Online Banking, trading, or core banking platforms are the heart of financial institutions, and they need to fulfill the most vital reliability requirements. Regulatory agencies such as MAS or FINMA closely monitor how financial institutions build, test, and operate their business-critical services. Latest one hour after a critical service crashed, the agency had to be informed.
A state-of-the-art monitoring stack helps you to detect and escalate critical outages automatically. We know that availability of your entire application lives and dies on the reliability of every single component.
To cut the story short, significant elements of a successful monitoring approach are:
# Active monitoring
Active monitoring mimics the actions of a real user. It helps you to see your entire application with the eyes of your customer. You select a set of top business processes and automate them with a synthetic monitoring platform. The created monitoring scripts will be executed on execution machines close to your user's location. An execution schedule manages the testing frequency. If an error occurs, the notification will be sent to your support teams to give them enough time to take corrective measures. The benefit is that you are more on the driver seat and in a position to detect outages even if no customer is using your applications.
Some standard active monitoring suites are:
UserView, BrowserView, ServerView from dotcom monitor
Simulation of most important use cases on production, so-called active monitoring, is good to check the availability and accuracy of your core services. However, real user's permissions, data constraints, and the runtime behavior of a business application can still have a high impact on core applications. Passive monitoring can help to get the required transparency.
The term "passive" monitoring outlines already that this is more a listener. There is no robot-based user action simulation involved. Contrary to active monitoring, passive monitoring depends on customers' requests and collects all user transactions, including input parameters, request details, and much more application-specific details. This type of monitoring requires a monitoring agent installed on your application's servers that collects all relevant information.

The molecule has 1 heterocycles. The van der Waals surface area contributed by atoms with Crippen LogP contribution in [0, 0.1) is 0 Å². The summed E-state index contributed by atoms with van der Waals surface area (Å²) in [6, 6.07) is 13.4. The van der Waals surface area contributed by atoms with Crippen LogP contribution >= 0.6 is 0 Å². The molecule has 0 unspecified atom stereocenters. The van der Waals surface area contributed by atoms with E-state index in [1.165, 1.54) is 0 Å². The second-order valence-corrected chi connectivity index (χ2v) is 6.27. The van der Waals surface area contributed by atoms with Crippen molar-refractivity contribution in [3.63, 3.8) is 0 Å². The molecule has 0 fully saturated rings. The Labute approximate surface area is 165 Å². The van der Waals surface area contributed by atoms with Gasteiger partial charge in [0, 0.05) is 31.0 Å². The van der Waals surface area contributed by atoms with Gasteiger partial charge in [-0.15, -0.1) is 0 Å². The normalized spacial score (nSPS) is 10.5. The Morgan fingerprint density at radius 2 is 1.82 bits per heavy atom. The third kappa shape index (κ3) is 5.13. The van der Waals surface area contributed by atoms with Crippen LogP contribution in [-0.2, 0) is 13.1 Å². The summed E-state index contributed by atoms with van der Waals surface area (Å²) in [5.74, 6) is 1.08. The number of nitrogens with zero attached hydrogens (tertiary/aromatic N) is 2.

Everything from application performance, transaction, user experience, and system resources to log file monitoring is under the passive monitoring umbrella. Such passive collected metrics are helpful for error analysis, continuous optimization, or capacity planning because they tell you exactly how many users have been affected and what component was the root cause of specific issues.
Some standard passive monitoring tools are
APM and UEM: Dynatrace, New Relic, Datadog
Infrastructure: Nagios, Tivoli
# Visualization of key performance metrics
Automated incident alerting is an excellent and valuable feature, but it's still not sufficient in many cases. A visualization of the current health status is recommended. Many teams are using monitoring screens and chart the core performance and health figures of their critical services. The benefit of this approach is that your teams can feel safe if important traffic lights are green. Charted key performance indicators can also be shared with the business and management team. It's also easy to re-use those dashboards for internal reporting reasons.
As a good practice, the following KPI visualization could be used
Create combined or dedicated performance cockpits
Add traffic lights to visualize actual and historic health metrics
Add accurate user stats such as action time, requests executed, the failure rate
Add active monitoring statuses such as availability and accuracy
Add host health statuses such as CPU, Memory, Network, and Disk utilization stats
# Problem Alerting
Software errors, hardware defects, or human failures can impact the performance or uptime of your business services. Unfortunately, you can't avoid such problem spots altogether. Full-stack monitoring helps you to detect such issues early and escalate those to the teams in charge. If pre-configured thresholds have been reached, an e-mail, SMS, or trouble ticket is sent out. This alerting practice is beneficial because your teams can't look 24 / 7 at their monitoring screens.
Why should you bother your engineers on and on dealing with similar issues? Wouldn't it be much better if these problems are getting resolved in an automated fashion? The good news is that latest monitoring or observability concepts are equipped with such self healing capabilities.
How self healing works?
Problem is detected
Alert is sent to automation engine
Automation engine performs corrective action
Problem alert is closed
4 steps from problem detection to resolution
Active or passive monitoring detects a deviation from expected state
An automated alert is sent out
Problem spot is highlighted on a monitoring cockpit
Self healing action is triggered
The problem ticket is closed automatically
We are not only here to share such stories but also provide consulting services and guide you on your monitoring modernization journey.
Keep up the great work! Happy monitoring!